In order to access the performing arts, people with sensory impairments need venues and companies to set up services such as captioning (CAP) and audio description (AD). The See a Voice project was …
It’s about CAPTIONED (CAP) and AUDIO DESCRIBED (AD) performances.
9 million people in the UK are deaf, deafened or hard of hearing. 2 million people have a visual impairment. So, one in six of us have a sensory impairment. That means that in a full 500-seat auditorium, there ought to be 16 people who are blind or partially sighted and 71 people who are deaf, deafened or hard of hearing.
To understand that, we need to know who’s currently attending and who are our potential attenders. What are they like and what motivates them? And that’s what this resource is all about.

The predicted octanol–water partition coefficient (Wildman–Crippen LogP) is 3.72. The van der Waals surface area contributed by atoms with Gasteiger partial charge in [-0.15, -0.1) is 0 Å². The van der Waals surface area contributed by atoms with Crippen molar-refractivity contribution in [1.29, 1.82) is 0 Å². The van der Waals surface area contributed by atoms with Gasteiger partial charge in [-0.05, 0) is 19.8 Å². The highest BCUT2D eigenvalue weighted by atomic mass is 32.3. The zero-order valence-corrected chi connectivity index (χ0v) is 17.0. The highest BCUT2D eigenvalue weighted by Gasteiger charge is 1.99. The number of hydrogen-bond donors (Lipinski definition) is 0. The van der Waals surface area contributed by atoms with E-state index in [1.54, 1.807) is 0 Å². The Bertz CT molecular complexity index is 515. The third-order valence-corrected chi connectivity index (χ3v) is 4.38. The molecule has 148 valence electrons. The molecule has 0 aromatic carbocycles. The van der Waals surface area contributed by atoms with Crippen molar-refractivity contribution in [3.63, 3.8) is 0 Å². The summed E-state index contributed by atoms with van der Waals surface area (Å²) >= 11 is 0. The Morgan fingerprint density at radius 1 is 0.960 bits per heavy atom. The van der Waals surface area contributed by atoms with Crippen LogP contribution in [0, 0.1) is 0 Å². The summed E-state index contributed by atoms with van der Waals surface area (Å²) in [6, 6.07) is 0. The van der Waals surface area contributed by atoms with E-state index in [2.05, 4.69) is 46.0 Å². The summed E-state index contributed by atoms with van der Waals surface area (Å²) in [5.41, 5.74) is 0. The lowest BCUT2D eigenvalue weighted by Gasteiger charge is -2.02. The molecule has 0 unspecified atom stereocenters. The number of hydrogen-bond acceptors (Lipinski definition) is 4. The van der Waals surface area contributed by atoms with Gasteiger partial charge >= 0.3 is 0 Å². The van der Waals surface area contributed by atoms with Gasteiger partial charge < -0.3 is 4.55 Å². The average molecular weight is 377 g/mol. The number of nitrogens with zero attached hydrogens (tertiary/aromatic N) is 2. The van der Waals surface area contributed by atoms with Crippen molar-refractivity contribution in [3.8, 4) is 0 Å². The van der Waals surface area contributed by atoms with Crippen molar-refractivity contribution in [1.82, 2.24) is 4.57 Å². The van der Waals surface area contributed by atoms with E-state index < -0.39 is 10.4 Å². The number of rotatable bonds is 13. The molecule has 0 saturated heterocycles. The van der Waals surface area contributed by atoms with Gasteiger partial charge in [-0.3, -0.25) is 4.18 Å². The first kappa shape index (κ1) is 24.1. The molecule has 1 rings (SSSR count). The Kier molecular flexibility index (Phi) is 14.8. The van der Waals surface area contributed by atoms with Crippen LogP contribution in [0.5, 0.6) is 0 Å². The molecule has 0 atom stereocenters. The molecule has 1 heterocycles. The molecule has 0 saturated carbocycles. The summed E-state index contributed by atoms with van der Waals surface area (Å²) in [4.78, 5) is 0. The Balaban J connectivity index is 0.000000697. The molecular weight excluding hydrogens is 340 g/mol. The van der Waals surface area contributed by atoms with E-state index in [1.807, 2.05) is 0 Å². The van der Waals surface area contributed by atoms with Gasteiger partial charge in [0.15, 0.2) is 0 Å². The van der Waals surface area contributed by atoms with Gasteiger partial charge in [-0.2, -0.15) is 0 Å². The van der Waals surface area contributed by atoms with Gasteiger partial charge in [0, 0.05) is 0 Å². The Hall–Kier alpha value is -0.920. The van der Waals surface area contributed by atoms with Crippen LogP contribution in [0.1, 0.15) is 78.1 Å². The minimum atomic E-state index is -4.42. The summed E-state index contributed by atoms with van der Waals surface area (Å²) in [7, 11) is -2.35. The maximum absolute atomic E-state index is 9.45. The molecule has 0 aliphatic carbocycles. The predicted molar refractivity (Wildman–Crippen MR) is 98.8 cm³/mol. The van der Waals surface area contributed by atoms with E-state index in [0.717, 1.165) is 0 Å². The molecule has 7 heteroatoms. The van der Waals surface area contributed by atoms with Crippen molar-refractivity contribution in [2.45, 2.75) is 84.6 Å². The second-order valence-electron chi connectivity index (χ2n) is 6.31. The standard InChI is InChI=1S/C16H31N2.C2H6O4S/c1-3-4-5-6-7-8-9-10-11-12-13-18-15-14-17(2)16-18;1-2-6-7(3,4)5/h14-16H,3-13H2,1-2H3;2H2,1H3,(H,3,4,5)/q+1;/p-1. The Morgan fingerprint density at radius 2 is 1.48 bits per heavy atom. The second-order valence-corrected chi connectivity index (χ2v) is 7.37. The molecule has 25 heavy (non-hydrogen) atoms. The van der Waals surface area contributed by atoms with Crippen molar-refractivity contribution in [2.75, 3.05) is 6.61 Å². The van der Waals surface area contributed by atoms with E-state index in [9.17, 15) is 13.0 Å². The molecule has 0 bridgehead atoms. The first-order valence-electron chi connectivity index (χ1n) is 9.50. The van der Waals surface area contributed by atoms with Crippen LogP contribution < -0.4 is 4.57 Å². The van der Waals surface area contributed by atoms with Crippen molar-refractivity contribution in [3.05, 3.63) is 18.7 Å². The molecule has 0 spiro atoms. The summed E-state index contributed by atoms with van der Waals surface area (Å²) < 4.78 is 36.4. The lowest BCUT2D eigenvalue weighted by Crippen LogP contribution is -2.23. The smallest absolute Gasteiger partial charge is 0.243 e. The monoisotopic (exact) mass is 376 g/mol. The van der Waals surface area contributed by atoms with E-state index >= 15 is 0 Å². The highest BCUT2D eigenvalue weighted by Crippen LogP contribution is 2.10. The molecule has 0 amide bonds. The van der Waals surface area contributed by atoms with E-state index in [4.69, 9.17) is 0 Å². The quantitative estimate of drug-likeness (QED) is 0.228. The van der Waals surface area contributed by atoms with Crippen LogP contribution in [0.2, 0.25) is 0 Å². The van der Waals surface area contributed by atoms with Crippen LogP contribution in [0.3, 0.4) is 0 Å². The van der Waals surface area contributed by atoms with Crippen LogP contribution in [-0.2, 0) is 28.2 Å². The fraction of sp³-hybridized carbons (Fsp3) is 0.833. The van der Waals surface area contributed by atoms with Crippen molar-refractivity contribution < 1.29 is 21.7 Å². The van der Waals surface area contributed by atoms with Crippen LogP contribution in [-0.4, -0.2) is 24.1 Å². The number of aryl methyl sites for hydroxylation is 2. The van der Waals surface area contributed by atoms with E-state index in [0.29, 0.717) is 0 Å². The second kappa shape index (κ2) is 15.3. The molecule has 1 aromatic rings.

It’s aimed at everyone who leads on or contributes to marketing and audience development initiatives, as well as access coordinators and anyone else who’s interested.
We’ve tried to take a sensible, practical and realistic approach to building audiences for CAP and AD performances. We want to give you useful information about audiences and lots of ideas that you can build into your marketing campaigns and organisational approach to diversity and inclusion.
You’ll find useful information on target audiences, effective communication, examples of current practice, practical downloads and information for producers and venues.
There are many crossovers between captioned and audio described performances in terms of how you might begin to reach a target audience, as well as both subtle and profoundly distinct differences. We have, for this reason, separated our focus on the two services for the marketing sections.
Most importantly, we’ve based our recommendations on what deaf, deafened, hard of hearing, blind and partially sighted people have told us along the way.